Some Thoughts on Drop Outs

At the moment there is a case going through the courts where Russ Pinder is taking a legal action against Fox Racing Shox. The story behind Russ’ situation is sad and dates back to a time shortly after this website was launched in 2003. I think many of people on the UK mountain biking scene know him or feel like we know him through various conversations, fundraising events and heartbreaking stories over the last couple of years. I wouldn’t wish his injuries on anyone, even if they are a total swine.

As I see it this is a test case. It’s logical for Russ to pursue Fox as he was riding their forks at the time of the crash. The other factors in the case might be considered consistent in terms of the disc brake – it wouldn’t have mattered what brand he was using for example – the effect described by Annan would have been the same, although the forces would have varied depending on the size of the disc rotor being used.

The other factor that isn’t certain is the QR being used. There has been a lot of experimentation (although this has been real world rather than in labs as far as I can tell) and discussion to try and ascertain if this is a sizable contributing factor. The only results I have seen from this indicate that certain expensive CNC machined QRs at the time were of inferior design and function in comparison to the high leverage cams in Mavic and Shimano QRs.

On the subject of QRs I think it’s been taken as fact by those in the know (i.e those in the trade and those who actually read mountain biking literature rather than just look at pictures and listen to gossip) that using anything other than a steel axle for a QR used in a suspension fork and disc brake setup has been a stupid idea since the late 1990s. Using Titanium QR axles in this application is asking for trouble*.

The other interesting thing is that since Russ’ case and Annan’s theory getting more press, manufacturers have in many cases reviewed their designs. Fox are one of them and I think this fact may have some bearing on the case. It’s almost like an admission that they’d done a bad design in the first place. If this case leads to other manufacturers being forced to change then I think this is a good thing.

I also suspect that this case may have been a contributory factor in the design of improved bolt-through systems – particularly the lighter weight QR15 standard. This is as far as I am concerned the single biggest step forward in fork design since the original QR20 standard because it brings a no-brainer sensible design to the lighter weight fork market. I’m surprised that it has been led by Fox, rather than a company with more of a motorbike heritage like Marzocchi, but then I suspect the latter’s MTB design division is now so far removed from the Motorbike division they may not be talking to one another.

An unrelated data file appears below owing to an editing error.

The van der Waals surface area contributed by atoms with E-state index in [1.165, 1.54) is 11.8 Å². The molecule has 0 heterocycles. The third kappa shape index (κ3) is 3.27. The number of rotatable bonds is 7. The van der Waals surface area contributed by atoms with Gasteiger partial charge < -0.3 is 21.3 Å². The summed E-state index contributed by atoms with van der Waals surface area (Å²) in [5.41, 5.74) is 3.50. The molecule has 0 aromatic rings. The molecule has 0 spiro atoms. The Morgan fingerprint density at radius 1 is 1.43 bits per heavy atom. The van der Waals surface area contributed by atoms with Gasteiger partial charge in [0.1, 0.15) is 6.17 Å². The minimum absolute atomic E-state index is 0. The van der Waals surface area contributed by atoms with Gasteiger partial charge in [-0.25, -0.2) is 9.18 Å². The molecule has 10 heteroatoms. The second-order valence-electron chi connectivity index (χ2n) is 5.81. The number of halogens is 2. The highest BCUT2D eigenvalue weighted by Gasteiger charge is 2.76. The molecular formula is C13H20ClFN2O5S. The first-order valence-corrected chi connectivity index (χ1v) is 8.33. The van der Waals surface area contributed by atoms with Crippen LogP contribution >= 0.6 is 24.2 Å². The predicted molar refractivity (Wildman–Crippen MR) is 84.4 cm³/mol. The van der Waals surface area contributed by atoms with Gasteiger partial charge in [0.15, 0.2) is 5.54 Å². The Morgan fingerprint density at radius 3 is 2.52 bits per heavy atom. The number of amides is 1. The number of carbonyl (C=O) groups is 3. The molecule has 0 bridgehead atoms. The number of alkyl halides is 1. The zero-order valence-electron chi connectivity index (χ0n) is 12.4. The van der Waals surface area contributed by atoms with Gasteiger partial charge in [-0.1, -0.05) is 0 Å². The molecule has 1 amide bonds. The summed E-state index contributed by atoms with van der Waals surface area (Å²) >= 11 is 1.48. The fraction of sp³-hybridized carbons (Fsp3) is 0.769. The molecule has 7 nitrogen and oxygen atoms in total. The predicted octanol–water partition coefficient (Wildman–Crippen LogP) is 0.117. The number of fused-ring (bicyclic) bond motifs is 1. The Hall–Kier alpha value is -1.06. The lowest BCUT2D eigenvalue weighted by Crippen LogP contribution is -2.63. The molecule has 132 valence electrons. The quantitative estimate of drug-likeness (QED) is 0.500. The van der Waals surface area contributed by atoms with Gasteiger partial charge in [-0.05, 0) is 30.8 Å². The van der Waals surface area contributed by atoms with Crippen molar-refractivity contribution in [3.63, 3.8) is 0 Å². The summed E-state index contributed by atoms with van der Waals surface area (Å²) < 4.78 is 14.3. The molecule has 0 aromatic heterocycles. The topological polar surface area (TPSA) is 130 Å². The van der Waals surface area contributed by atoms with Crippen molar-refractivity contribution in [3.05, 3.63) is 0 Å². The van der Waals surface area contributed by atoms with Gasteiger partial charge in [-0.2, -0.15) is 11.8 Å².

So although no one may be a winner in this, if it leads to DT, RockShox, Manitou and others to follow Fox in a sensible dropout design, be it slotted or bolt through then this is a good thing. If this is through choice or because of revised legal precedents in some of their international markets then does that really matter either? I’d argue it doesn’t because at the end of the day we as consumers will end up with a better and arguably safer product design.

Although the press may in some cases be keeping quiet on this, if at the end of it all the major mountain bike magazines run some coverage of the case, then it may make people running forks that feature vertical dropouts and in some cases no lawyer lips (either rigid or suspension) with disk brakes to consider whether this is a good idea. It might also make some smaller manufacturers think about what they’re supplying to customers paying thousands for custom built designs.

And whilst we’re on this topic it probably isn’t a good idea to use any form of roof rack that clamps the fork drop outs to the rack either. The loading stresses this invokes probably doesn’t met the general riding use the fork was designed for. Still that’s a different can of worms…

* Given the amount of Titanium components** I’ve snapped over the last 20 years makes me think that using Ti is generally asking for trouble.

** Although thankfully not frames – if my IF breaks I’ll be very sad, but happy to know they’ll repair it under warranty.

Author: Cris Bloomfield

Usually mountain biking in the North.

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